Free Essay About The Theory Of Alienation
Working in a factory is one of the toughest jobs one has to do in life. It denies you the freedom to express your talent and creativity, as you have to do the same tasks every day. As a factory worker, I hardly have any role in deciding what to do or how to do it; all I have to do is follow instructions whether I agree with them or not. Factory labor is a very tiring job, as I have to do most of my work manually. The nature of the job demands that I forsake some of my interests and dreams in life and adopt a hard life. I have to accept my position as a pawn and faithfully give my all for the sake of the ‘king’. I would love to work in an environment where I am free to express myself, a place where my opinion counts and my humanity is respected; but this is what I have, I have to make a living and go through the same motions every day hoping that one day I will find a break and live my dream.
According to Karl Marx alienation, occurs in four different ways. The first way in which alienation occurs is alienation of the worker from the work. In this form of alienation, the value of the product is neither determined by the producer nor the consumer but by the capitalist class who not only directs the manual labor but also the controls the intellectual labor. The capitalist class “factory management” has the power of dictating the actions of both the skilled and non-skilled laborers to extract products that suits his demand. He convinces the values the labor in the “concept of work” or “job” in which the laborers are paid in wages, which are normally the lowest possible. The cycle of exploitation of the laborers continues over time as the little wages deny them the freedom to dictate their path. The factory workers are fully dependent on their wages and chained to the exploitive system. The management pays the workers the least amount of money that will satisfy their needs and keep them at the factory. The management and directorate of the factory are the major beneficiaries of the labor while the laborers revolve around the same place doing the same tasks for a significant part of their lives. The second type of alienation is alienation from working (the act of producing). In this form of alienation, the laborer is denied the psychological satisfaction of a job well done. The only value he gets from his work is the salary or wages. In a factory setting, the worker is just like a machine going through the endless repetitive motions that produce quality products. Despite being a key player in the manufacturing of these goods, he lacks the power of dictating how the goods will be used. This trend mostly affects the skilled laborers. Despite their efforts in determining the production process and designing the products their ability to determine the purpose of their products is minimal. The worker is denied the right to consume the goods or receive a compensation equal to the value of the goods he produces. The worker lacks the psychological benefits of having achieved something by creating a product. His value is reduced to that of a machine or tool that is used in the production process; they get what is enough just to keep them going. The third type of alienation that occurs is alienation from himself. A human being should always be a part of what he does. He needs to be connected to his work he is doing cognitively and emotionally. If that connection is lost, then he just goes through the motions without being part of it. This connection comes only if the laborer perceives that his ideas and actions in a factory are useful and valuable. In many cases in a factory setting, the laborer might lose the connection with his work as he fails to get the real value of his labor. The laborer needs to objectify his intentions in a factory and translate those intentions into finished products. If the management of the factory denies the laborers the freedom to decide, they kill the connection between laborer and his work and just like a machine he goes through the motions to complete his tasks. His performance is low as he does just what is enough to keep his job. In a capitalistic setup, the laborer’s efforts are reduced to be of the same value as a commodity. The human value of a laborer fades away as his economic value increases. The factory no longer values the individual but the profits he makes for the company. This move promotes a spirit of competitiveness in a factory. Workers struggle to become the best in different fields and gradually lose the human value for each other. The factory struggles to create a competitive labor market by raising the wages of the well performing laborers. It increases tensions between laborers as they struggle to gain become better than the rest of their co-workers. It creates a situation where the laborers lose the human value for each other.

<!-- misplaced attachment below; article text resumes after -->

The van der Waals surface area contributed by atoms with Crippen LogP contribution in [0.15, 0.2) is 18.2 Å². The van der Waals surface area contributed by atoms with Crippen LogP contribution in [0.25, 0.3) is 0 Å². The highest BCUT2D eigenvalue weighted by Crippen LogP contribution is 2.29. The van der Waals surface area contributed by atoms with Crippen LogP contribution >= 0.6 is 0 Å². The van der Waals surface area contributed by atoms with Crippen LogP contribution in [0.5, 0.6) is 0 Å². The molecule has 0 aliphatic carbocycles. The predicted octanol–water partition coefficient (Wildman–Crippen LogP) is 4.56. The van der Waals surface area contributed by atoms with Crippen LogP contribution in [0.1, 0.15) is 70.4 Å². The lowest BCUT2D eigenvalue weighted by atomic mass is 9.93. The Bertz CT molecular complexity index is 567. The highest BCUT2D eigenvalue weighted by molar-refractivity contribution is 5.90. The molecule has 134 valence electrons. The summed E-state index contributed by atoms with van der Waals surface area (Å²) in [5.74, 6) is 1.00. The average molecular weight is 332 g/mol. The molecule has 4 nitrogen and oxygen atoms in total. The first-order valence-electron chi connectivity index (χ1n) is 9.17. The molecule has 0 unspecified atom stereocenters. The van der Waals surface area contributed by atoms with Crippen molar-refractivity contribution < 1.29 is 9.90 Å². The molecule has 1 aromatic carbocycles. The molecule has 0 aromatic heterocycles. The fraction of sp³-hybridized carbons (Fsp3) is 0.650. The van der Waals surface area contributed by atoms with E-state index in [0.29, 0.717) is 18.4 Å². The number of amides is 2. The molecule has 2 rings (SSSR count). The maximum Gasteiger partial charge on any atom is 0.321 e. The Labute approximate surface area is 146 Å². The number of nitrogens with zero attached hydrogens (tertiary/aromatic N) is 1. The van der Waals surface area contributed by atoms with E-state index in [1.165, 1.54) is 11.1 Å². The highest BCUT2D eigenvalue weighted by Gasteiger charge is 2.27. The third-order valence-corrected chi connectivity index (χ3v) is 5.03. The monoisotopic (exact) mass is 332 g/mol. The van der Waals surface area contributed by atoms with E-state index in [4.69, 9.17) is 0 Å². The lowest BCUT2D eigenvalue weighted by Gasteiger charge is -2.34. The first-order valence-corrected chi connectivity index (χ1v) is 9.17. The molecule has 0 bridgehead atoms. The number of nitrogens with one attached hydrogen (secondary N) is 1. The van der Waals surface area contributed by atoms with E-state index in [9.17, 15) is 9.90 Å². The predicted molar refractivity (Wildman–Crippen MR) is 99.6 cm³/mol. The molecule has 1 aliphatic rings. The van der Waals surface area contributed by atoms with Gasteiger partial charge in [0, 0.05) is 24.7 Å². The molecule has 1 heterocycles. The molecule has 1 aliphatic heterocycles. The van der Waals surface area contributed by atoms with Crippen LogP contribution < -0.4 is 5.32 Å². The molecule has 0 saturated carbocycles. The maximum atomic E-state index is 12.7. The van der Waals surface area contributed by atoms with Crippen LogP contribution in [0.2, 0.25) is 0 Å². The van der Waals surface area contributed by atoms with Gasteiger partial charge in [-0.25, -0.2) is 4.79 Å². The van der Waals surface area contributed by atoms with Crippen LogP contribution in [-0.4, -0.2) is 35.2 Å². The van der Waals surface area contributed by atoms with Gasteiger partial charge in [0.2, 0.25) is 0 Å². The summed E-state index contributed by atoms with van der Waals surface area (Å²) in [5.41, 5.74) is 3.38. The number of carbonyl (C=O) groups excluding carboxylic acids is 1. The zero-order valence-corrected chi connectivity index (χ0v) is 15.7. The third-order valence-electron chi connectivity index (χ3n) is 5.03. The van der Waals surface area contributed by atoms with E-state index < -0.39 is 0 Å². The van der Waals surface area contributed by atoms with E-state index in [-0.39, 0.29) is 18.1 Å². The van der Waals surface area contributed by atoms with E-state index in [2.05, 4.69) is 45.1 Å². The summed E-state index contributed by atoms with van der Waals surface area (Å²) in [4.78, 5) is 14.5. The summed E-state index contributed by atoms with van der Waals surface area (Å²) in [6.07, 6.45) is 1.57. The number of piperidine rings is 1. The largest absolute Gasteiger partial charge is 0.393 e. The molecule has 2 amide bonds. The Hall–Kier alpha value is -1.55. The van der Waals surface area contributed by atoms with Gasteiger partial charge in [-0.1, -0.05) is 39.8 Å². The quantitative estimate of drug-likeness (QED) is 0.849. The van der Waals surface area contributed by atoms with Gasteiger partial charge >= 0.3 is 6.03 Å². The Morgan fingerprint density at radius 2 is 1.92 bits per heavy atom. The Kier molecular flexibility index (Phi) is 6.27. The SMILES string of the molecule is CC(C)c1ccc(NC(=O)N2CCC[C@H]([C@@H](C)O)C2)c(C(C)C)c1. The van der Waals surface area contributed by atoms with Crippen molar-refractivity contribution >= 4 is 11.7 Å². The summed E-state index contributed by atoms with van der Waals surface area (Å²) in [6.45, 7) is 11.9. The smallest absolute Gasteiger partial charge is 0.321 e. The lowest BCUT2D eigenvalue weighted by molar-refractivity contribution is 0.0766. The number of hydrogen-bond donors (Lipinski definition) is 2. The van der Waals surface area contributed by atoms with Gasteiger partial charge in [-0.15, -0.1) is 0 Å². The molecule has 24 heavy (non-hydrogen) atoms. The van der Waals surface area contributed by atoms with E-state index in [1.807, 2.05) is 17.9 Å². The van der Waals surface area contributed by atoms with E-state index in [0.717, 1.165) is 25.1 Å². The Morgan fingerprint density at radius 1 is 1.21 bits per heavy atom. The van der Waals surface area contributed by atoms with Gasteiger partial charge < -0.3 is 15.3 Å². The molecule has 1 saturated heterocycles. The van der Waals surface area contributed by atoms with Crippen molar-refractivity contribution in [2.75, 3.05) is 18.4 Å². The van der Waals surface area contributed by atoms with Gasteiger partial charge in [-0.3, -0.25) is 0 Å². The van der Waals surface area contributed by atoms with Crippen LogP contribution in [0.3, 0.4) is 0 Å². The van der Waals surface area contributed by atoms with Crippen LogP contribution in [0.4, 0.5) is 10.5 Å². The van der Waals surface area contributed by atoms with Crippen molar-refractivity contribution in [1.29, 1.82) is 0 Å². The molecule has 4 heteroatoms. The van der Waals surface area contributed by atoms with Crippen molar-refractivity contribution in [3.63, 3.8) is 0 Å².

Marx’s theory of alienation is an ideal representation of the labor market in most parts of the world. It covers different ways in which workers are exploited serving the interests of the few capitalists. The theory explains how workers lose their ability to determine their destiny and are chained to the systems created by their masters. Their dependence on the little wages they get for their labor gradually robs them an important aspect of their humanity and they accept their position as lower beings. They trade their autonomy as human beings for mere wages and allow themselves to be controlled by the bourgeoisie whose interest is to serve his greed. Marx’s theory of alienation is an eye opener that encourages workers to take charge of their lives and reclaim their dignity as human beings.